by Ben Winters

    "The Invisible Man meets Blade Runner in this outstanding alternate history thriller." - PW Star

    Read Member Reviews

  • Book Jacket

    The Book That Matters Most
    by Ann Hood

    An enthralling novel about love, loss, secrets and friendship.

    Read Member Reviews

Book Discussions
Book Jacket
This Must Be the Place
by Maggie O'Farrell

An irresistible love story for fans of Beautiful Ruins and Where'd You Go, Bernadette?

About the book
Join the discussion!
Win this book!
Win Lady Cop Makes Trouble

The Kopp Sisters Return!

One of the nation's first female deputy sheriffs returns in another gripping adventure based on fact.

Enter

Word Play

Solve this clue:

Manners M (T) M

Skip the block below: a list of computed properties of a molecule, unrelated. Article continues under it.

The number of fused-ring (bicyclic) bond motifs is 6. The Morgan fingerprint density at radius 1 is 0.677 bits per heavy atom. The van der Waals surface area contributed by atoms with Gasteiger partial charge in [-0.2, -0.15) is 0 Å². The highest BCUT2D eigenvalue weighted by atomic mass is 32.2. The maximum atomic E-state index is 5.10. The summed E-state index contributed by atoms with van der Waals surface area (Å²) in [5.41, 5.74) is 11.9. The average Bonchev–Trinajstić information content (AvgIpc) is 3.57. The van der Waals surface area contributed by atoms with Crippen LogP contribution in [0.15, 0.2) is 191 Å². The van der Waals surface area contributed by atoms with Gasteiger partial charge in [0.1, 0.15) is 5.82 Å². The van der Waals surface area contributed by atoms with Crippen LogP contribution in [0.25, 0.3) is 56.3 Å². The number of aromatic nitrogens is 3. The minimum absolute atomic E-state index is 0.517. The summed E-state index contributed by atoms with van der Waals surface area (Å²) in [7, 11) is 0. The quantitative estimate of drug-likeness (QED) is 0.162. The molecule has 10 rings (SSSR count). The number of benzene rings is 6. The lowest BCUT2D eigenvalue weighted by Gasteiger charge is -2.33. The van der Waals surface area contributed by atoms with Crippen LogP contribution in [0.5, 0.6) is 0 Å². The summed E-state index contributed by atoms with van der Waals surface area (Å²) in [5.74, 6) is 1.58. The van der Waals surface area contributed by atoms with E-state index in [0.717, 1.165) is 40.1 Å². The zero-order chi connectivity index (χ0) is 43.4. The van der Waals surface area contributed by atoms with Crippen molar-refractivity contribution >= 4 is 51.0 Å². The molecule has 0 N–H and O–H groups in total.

and be entered to win..

Books that     
entertain,
     engage

 & enlighten

Visitors can view some of BookBrowse for free. Full access is for members only.

Join Today!

Your guide toexceptional          books

BookBrowse seeks out and recommends books that we believe to be best in class. Books that will whisk you to faraway places and times, that will expand your mind and challenge you -- the kinds of books you just can't wait to tell your friends about.

 
X

Free Weekly Newsletter

Keep up with what's happening in the world of books:
Reviews, previews, interviews and more!



Spam Free: Your email is never shared with anyone; opt out any time.